The convention in New York City and many other housing markets is for buyers to offer to put into escrow a 10 percent deposit when they go to contract to purchase a property.
That deposit, which is called a binder or earnest money in some areas, are funds that buyers put at risk. It is meant to ensure that the buyer ultimately conforms to the terms of the sale contract and then closes on the transaction.
If buyers default, they don’t get the deposit back. That is obviously a significant penalty. It doesn’t matter whether a buyer loses his or her job, suffers a grave illness or makes a disastrous bet on the stock market. No close, then no return of the deposit. Typical contract language reads as follow:
“In the event of a default or misrepresentation by Purchaser, Seller’s sole and exclusive remedies shall be to cancel this Contract, retain the Contract Deposit as liquidated damages and, if applicable, Seller may enforce the indemnity as to brokerage commission or sue.”
Therein lies the power of the deposit to make or break a purchase offer in a competitive situation. Although most offers hinge on price foremost and then terms such as whether a mortgage must be obtained, I rarely have seen that the amount of the deposit is used for additional leverage.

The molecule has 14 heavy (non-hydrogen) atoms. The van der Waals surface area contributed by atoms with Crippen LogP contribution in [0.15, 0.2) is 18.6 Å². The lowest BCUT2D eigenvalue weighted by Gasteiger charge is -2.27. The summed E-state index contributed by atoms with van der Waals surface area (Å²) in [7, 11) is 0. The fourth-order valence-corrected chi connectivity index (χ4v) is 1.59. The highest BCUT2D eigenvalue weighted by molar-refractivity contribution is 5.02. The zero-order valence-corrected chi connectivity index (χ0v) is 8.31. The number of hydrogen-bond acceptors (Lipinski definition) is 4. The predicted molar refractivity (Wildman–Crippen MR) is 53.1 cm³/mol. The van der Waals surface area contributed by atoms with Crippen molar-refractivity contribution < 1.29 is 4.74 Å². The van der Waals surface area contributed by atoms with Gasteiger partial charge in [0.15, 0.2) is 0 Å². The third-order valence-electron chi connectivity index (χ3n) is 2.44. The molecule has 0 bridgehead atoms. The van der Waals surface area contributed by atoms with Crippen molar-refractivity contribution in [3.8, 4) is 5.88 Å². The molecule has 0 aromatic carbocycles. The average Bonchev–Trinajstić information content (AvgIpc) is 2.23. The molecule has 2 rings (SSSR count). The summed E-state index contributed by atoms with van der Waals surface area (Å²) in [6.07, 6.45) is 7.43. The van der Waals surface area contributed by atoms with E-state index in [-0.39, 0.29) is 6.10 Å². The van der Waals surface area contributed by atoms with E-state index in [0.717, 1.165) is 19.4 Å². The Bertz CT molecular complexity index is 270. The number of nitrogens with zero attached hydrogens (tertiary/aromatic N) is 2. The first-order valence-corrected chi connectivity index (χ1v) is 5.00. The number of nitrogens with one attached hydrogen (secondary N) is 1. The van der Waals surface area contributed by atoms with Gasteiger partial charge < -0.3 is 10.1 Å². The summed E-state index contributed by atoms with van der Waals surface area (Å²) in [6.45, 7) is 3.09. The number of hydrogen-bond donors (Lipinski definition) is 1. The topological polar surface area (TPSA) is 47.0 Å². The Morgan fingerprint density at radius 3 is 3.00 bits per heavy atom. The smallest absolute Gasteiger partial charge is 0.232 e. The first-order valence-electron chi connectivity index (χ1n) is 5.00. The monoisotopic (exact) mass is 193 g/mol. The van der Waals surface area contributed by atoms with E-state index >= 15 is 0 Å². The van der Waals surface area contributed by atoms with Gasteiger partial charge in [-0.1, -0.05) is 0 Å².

But think: If you are the seller of a $500,000 co-op or condo and have received two similar offers that different in one respect – one with a $50,000 deposit and one with $100,000 deposit – which would you prefer?
Of course, you’d take the one with the bigger deposit. It is the offer with which the buyer has the most to lose and, therefore, the greatest motivation to proceed to the closing.
If you are a buyer in what some call a bidding “war,” the strategy of offering a big deposit can be the single most effective arrow in your quiver.
Licensed Associate Real Estate Broker
Senior Vice President
Charles Rutenberg Realty
127 E. 56th Street
New York, NY 10022